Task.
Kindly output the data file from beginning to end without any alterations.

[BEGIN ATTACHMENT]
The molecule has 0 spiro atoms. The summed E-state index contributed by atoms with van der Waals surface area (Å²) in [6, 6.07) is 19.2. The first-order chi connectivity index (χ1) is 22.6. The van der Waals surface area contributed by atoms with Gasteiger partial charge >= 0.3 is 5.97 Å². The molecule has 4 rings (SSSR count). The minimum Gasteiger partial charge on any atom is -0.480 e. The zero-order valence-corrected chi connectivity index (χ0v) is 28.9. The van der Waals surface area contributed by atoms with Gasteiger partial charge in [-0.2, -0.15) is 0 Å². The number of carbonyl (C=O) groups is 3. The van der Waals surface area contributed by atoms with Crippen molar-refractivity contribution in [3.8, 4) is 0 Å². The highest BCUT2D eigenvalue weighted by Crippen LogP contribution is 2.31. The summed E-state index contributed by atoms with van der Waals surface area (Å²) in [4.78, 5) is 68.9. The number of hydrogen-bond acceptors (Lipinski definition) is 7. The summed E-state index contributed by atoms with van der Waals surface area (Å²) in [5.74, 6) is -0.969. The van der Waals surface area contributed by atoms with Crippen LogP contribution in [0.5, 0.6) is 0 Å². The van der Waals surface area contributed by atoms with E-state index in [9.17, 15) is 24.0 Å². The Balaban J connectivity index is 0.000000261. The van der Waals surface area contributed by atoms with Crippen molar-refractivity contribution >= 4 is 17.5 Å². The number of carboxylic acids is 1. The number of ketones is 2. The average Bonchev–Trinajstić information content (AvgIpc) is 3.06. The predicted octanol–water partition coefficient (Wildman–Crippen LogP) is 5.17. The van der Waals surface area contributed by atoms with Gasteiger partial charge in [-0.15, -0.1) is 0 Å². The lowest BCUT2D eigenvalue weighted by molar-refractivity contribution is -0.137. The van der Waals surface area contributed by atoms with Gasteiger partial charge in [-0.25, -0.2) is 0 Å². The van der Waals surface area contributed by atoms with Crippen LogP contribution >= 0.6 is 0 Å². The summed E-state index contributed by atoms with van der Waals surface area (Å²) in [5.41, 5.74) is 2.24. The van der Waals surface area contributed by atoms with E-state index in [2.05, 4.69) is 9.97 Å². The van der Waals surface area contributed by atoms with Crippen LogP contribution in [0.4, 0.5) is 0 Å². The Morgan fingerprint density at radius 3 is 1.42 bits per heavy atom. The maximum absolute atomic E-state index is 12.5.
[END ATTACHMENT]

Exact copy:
The molecule has 0 spiro atoms. The summed E-state index contributed by atoms with van der Waals surface area (Å²) in [6, 6.07) is 19.2. The first-order chi connectivity index (χ1) is 22.6. The van der Waals surface area contributed by atoms with Gasteiger partial charge >= 0.3 is 5.97 Å². The molecule has 4 rings (SSSR count). The minimum Gasteiger partial charge on any atom is -0.480 e. The zero-order valence-corrected chi connectivity index (χ0v) is 28.9. The van der Waals surface area contributed by atoms with Gasteiger partial charge in [-0.2, -0.15) is 0 Å². The number of carbonyl (C=O) groups is 3. The van der Waals surface area contributed by atoms with Crippen molar-refractivity contribution in [3.8, 4) is 0 Å². The highest BCUT2D eigenvalue weighted by Crippen LogP contribution is 2.31. The summed E-state index contributed by atoms with van der Waals surface area (Å²) in [4.78, 5) is 68.9. The number of hydrogen-bond acceptors (Lipinski definition) is 7. The summed E-state index contributed by atoms with van der Waals surface area (Å²) in [5.74, 6) is -0.969. The van der Waals surface area contributed by atoms with Crippen LogP contribution in [0.5, 0.6) is 0 Å². The van der Waals surface area contributed by atoms with E-state index in [9.17, 15) is 24.0 Å². The Balaban J connectivity index is 0.000000261. The van der Waals surface area contributed by atoms with Crippen molar-refractivity contribution >= 4 is 17.5 Å². The number of carboxylic acids is 1. The number of ketones is 2. The average Bonchev–Trinajstić information content (AvgIpc) is 3.06. The predicted octanol–water partition coefficient (Wildman–Crippen LogP) is 5.17. The van der Waals surface area contributed by atoms with Gasteiger partial charge in [-0.15, -0.1) is 0 Å². The lowest BCUT2D eigenvalue weighted by molar-refractivity contribution is -0.137. The van der Waals surface area contributed by atoms with Gasteiger partial charge in [-0.25, -0.2) is 0 Å². The van der Waals surface area contributed by atoms with Crippen LogP contribution >= 0.6 is 0 Å². The summed E-state index contributed by atoms with van der Waals surface area (Å²) in [5.41, 5.74) is 2.24. The van der Waals surface area contributed by atoms with E-state index in [2.05, 4.69) is 9.97 Å². The van der Waals surface area contributed by atoms with Crippen LogP contribution in [0.4, 0.5) is 0 Å². The Morgan fingerprint density at radius 3 is 1.42 bits per heavy atom. The maximum absolute atomic E-state index is 12.5.